My Kinda Different

I reach and sweep leaves of gold and amber and green all around and on top of me. I pile them layer upon layer, higher and higher upon me. I press my back against the tree. I look up into its bare and bifurcating branches. They’re all backlit in blue. They tell me the truth. I have everything I need. This crisp and sunny fall day. The growing warmth of a blanket of leaves. And, my friends. They are off hunting squirrels. I should be doing the same. But it’s my first time hunting and I don’t know how to use the rifle that’s lying beside me. Anyways, I’m too tired and sore from playing in our football game just hours before. So, I rock my shoulders back and forth and nestle deeper and deeper into the leaves. I fall asleep. The best sleep. The safe, belly-full, no-concerns sleep of a baby. I sleep for an hour. Maybe more. I sleep until I hear the sound of crunching leaves. I crack open an eye to the sight of my friends wearing shit-eating grins and standing around me.

“Hey Hump” they say.

“Hey” I say.

“Did you shoot your gun?” they ask


I brush off some leaves while standing to leave.

“You have to shoot your gun” they say.

“Sure, why not” I say.

They gather close behind me as I press the stock of the rifle into my shoulder.

“See that bird, shoot that.”

“I’m not gonna shoot a bird.”

“Come on” they press me.

I relent and line the rifle’s sight on the bird’s blue and white stripes.

“Hold it steady and take a breath” they say.

I breathe in…

My high school friends and I were different.

Not totally different.

And, none better than the other different.

Just different here and there.

We didn’t enjoy all of the same things.

But I didn’t matter because I enjoyed being with them.

They’d go play pool at some dive bar in E-Town and I’d go along. They’d hand me a pool cue. But I was nowhere near good enough to hold a table. So, I’d just sit at the bar, listen to the jukebox play some Hank and watch them hustle the smoke-filled night away.

They’d go fishing on the banks of the Great Miami and I’d go along. They’d hand me a rod and some bait. I’d cast my line. But pay it no mind. I was there for them. Not the fishing.

I was also there for the river. Because, at some point, late-in-the-night, while lying on our backs and leaning against some rocks, the raging rapids of our teenage existence would fall into rhythm with the steady and uninterrupted deep-time flow of the river. We’d fall into quiet. Just a bunch of boys soothed into silence.

Of course, we didn’t speak about it that way. We didn’t have those kinds of words at that time in our lives. At least I did not. And, if others did, they didn’t say them. Maybe they felt they couldn’t say them. I know I felt that way around most. But not with them. With them, I openly struggled to put into words my understanding of things.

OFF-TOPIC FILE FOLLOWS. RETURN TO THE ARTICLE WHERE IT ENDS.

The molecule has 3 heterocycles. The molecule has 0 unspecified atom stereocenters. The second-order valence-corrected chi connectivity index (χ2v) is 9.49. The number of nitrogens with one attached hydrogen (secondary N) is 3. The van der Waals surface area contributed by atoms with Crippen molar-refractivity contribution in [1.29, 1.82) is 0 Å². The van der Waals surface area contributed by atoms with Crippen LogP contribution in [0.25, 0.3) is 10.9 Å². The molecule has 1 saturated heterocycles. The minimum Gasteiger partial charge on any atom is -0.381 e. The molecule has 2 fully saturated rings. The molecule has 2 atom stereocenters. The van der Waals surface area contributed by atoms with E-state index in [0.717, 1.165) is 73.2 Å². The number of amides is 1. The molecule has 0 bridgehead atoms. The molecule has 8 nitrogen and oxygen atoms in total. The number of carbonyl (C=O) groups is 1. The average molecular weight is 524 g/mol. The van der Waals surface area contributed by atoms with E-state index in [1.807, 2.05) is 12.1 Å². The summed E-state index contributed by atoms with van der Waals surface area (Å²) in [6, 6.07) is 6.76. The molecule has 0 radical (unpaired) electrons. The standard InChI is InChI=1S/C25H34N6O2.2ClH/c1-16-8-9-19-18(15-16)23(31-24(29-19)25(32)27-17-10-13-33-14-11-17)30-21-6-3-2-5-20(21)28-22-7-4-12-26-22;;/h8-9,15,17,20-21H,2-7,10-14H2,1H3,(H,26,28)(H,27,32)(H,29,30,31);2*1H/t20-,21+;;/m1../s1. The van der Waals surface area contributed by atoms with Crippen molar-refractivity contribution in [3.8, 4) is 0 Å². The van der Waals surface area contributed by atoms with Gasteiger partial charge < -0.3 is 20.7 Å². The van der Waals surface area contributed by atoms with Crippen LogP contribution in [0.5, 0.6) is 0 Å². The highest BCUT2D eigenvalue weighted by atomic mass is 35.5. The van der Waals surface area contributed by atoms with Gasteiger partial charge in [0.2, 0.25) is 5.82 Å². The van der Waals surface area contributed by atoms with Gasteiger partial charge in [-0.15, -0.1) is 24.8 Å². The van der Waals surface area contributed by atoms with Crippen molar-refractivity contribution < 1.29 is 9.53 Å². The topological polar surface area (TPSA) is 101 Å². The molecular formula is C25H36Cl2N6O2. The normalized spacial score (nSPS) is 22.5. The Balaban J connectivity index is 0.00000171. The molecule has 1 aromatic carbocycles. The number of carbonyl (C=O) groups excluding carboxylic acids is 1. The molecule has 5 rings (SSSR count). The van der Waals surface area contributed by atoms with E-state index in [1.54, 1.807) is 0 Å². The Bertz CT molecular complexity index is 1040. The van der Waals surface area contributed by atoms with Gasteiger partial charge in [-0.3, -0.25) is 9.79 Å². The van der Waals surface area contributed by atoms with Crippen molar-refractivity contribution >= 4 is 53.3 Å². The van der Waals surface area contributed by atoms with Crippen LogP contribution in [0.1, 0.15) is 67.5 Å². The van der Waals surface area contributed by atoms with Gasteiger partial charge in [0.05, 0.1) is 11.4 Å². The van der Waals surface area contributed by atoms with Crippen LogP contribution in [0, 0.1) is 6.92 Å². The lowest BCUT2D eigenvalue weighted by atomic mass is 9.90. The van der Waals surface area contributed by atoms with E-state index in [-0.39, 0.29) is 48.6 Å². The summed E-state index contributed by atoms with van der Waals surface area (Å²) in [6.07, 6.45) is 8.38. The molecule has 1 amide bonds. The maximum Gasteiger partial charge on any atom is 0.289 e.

I was the serious one. Not always serious. But serious more often than not. Still am. Not sure what that is about me. I was always searching for the meaning of things (still am). But they found something worthwhile in that part of me that was different. And, in a world that does not always welcome different, I didn’t have to hide that part (or any part) of myself with them. With them, I got practice being my kinda different. And, let me tell you three things: (1) being who you truly are takes practice, (2) you only get that kind of practice by surrounding yourself in difference (not likeness) and (3) when you’re teenage young, when things feel and in fact are mostly out of your control, when there’s an undeniable pressure to conform, most of us do just that. We conform and live a splintered existence. I know I did. But, with my high school friends, I started my movement towards wholeness; that is, an honest alignment of who I was with how I showed up in the world. And, let me tell you, that kinda movement was only possible because of these three things: (1) they held me in my difference, (2) they sheltered me from the larger world when I needed it (and at times I did) and (3) they loved me. I loved them. Still do. We couldn’t say that to each other then. But we can now.

I breathe out.

“Shoot” they say.

I pull the gun wide left of the bird, press the trigger and shoot into the empty woods.

“Come on!” they exclaim while shoving me.

I smile and hand them the rifle.

We laugh and jostle our way back to the truck.

That right there was part of the practice.

I was who I was with them.

I am who I am because of them.


PS Don Williams “Good Ole Boys Like Me” kept playing in my head while writing this post. Now, we weren’t southern. But some of my friends were good ole boys and in some ways I was a bit too. Just a different kind of good ole boy.


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Thanks. – shawn